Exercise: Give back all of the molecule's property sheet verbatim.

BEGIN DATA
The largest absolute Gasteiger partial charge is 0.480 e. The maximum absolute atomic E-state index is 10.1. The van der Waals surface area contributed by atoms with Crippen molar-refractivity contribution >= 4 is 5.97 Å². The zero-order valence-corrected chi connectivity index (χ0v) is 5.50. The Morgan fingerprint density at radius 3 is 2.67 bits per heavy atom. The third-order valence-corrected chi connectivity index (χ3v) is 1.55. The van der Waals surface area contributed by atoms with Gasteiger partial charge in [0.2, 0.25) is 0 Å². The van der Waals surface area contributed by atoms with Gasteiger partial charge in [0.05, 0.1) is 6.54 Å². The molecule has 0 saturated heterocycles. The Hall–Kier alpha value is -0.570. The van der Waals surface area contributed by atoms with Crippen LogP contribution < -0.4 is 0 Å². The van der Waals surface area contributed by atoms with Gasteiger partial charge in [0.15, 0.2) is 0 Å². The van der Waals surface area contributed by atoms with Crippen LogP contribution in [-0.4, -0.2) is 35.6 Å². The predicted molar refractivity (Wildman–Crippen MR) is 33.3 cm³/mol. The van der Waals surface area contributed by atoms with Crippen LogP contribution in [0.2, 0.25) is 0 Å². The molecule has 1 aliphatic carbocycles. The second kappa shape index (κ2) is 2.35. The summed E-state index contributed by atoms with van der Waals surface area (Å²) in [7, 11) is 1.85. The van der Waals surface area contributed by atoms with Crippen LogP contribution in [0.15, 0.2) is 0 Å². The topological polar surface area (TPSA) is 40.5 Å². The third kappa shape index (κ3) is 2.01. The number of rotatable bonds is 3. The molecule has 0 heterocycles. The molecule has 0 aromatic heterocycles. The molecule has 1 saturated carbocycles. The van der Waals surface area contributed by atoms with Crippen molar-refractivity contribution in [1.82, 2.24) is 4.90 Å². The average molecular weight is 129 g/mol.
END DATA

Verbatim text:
The largest absolute Gasteiger partial charge is 0.480 e. The maximum absolute atomic E-state index is 10.1. The van der Waals surface area contributed by atoms with Crippen molar-refractivity contribution >= 4 is 5.97 Å². The zero-order valence-corrected chi connectivity index (χ0v) is 5.50. The Morgan fingerprint density at radius 3 is 2.67 bits per heavy atom. The third-order valence-corrected chi connectivity index (χ3v) is 1.55. The van der Waals surface area contributed by atoms with Gasteiger partial charge in [0.2, 0.25) is 0 Å². The van der Waals surface area contributed by atoms with Gasteiger partial charge in [0.05, 0.1) is 6.54 Å². The molecule has 0 saturated heterocycles. The Hall–Kier alpha value is -0.570. The van der Waals surface area contributed by atoms with Crippen LogP contribution < -0.4 is 0 Å². The van der Waals surface area contributed by atoms with Gasteiger partial charge in [0.15, 0.2) is 0 Å². The van der Waals surface area contributed by atoms with Crippen LogP contribution in [-0.4, -0.2) is 35.6 Å². The predicted molar refractivity (Wildman–Crippen MR) is 33.3 cm³/mol. The van der Waals surface area contributed by atoms with Crippen LogP contribution in [0.2, 0.25) is 0 Å². The molecule has 1 aliphatic carbocycles. The second kappa shape index (κ2) is 2.35. The summed E-state index contributed by atoms with van der Waals surface area (Å²) in [7, 11) is 1.85. The van der Waals surface area contributed by atoms with Crippen LogP contribution in [0.15, 0.2) is 0 Å². The topological polar surface area (TPSA) is 40.5 Å². The third kappa shape index (κ3) is 2.01. The number of rotatable bonds is 3. The molecule has 0 heterocycles. The molecule has 0 aromatic heterocycles. The molecule has 1 saturated carbocycles. The van der Waals surface area contributed by atoms with Crippen molar-refractivity contribution in [1.82, 2.24) is 4.90 Å². The average molecular weight is 129 g/mol.